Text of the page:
The Joys of Mobile Working

The Joys of Mobile Working

Or Part 1 of Why Should We Go to Work? Why Can’t the Work Come to Us?

In early 2018, the Work Foundation, a research group based at Lancaster University, produced a detailed report on mobile working. The title of that report was PRODUCTIVITY, TECHNOLOGY & WORKING ANYWHERE and if you are interested in improving the performance of your business, you should take the time to read it. The paper lays out the current state of UK business, with a focus on the negative and long-lasting effects of the Financial Crash. More importantly for us, it then goes on to look at “how the adoption of digital technologies in organisations, alongside the effective use of people and wider resources, can drive smarter working and support the missing business improvements required to turn the situation round.”

I hope that last sentence grabbed your attention the same way that it grabbed me. So here is another key point. In 2016, over 30% of workers were able to do at least some of their work away from their primary workplace. By 2020, the number of remote workers is expected to rise to around 70%. I’m writing this blog post from my home office / dining room, and the chances are fairly high that you’ll be reading it on a mobile phone or a tablet while you commute, chill out in a coffee shop or relax at home.

The key takeaway from this is that mobile and flexible working improves efficiency and supports business growth when it is properly managed and introduced alongside the correct technologies.

Why should we become mobile workers?

The simple answer to this question seems to be that many of us actually prefer to work flexibly, provided that our work / life balance is respected and protected. Mobile working supports the move to more flexible and more effective patterns of work.

A recent survey carried out by Microsoft (yeah, I know, they would say that) listed some of the main reasons given by mobile workers:

  1. A better work / life balance with more time for family.
  2. The avoidance of a long commute to and from work, with savings on travel costs.
  3. A quieter working environment with fewer disruptions and less stress.

All of which led to improved productivity.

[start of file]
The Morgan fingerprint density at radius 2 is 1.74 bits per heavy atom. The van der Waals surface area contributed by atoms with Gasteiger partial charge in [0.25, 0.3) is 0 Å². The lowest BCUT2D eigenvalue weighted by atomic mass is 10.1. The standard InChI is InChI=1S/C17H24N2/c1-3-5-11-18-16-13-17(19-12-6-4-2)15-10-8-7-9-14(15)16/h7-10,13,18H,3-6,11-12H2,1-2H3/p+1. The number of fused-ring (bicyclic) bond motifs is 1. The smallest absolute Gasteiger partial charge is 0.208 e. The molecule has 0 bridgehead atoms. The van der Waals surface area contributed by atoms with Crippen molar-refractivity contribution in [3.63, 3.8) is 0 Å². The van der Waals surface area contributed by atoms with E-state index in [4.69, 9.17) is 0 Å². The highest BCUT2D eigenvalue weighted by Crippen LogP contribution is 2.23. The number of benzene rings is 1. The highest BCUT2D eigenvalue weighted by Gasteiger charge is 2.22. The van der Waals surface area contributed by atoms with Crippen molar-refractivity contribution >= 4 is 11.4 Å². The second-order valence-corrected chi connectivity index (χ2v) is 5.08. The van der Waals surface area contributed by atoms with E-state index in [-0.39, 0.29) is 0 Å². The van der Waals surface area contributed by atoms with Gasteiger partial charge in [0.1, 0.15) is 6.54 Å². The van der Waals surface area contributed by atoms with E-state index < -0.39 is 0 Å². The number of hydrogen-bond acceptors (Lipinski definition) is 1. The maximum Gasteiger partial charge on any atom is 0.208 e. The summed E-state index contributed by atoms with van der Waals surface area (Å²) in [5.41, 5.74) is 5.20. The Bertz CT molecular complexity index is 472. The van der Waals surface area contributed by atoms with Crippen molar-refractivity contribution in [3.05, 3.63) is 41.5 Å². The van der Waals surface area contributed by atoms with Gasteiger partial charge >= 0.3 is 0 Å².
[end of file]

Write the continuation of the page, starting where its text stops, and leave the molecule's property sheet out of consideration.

Employment Law and Rights group ACAS qualifies this by pointing out that good employers need to ensure that they avoid the two biggest problems arising from poor implementation of mobile working:

  1. Poorer work / life balance caused by an expectation of longer working hours.
  2. Isolation and disconnection from colleagues and the working team.

Employers have to get this right in order to ensure that mobile working produces happier and more productive employees.

So what’s in it for the boss?

Well let’s start with a few attention grabbers for the bean counters:

  1. According to a recent survey by Arise, 58% of workers would be happy to take a lower salary if they could work from home.
  2. It costs around £6,000 per year to pay the office costs of each employee, giving rise to potentially massive savings.
  3. When mobile working supports flexible patterns of working, sickness levels typically fall by over 50%.

Even more importantly, the research shows that workers who are encouraged and resourced to work flexibly are more productive and more loyal to their employers.

The challenges for employers are:

  1. To provide effective management and support structures at a distance.
  2. To maintain “company culture” for a dispersed workforce.
  3. To focus on output, rather than employee location as the key measure of a successful work model.

Let’s go back to the Work Foundation at Lancaster University with a statement that looks like a challenge to all of you bosses out there.

“Work Foundation research has shown that outstanding leaders are not only those that think and act systematically, but they also give people time and space to initiate and fulfil their potential.

To sufficiently inspire something new emphasises the importance of creating an openness to business development, innovation and continuous improvement.”

Part 2 of this article will look at how we use our expert thinking and the best available technologies to unlock the potential of a truly mobile and flexible workforce.

If you don’t want to wait, you can contact Active IT to initiate a discussion now.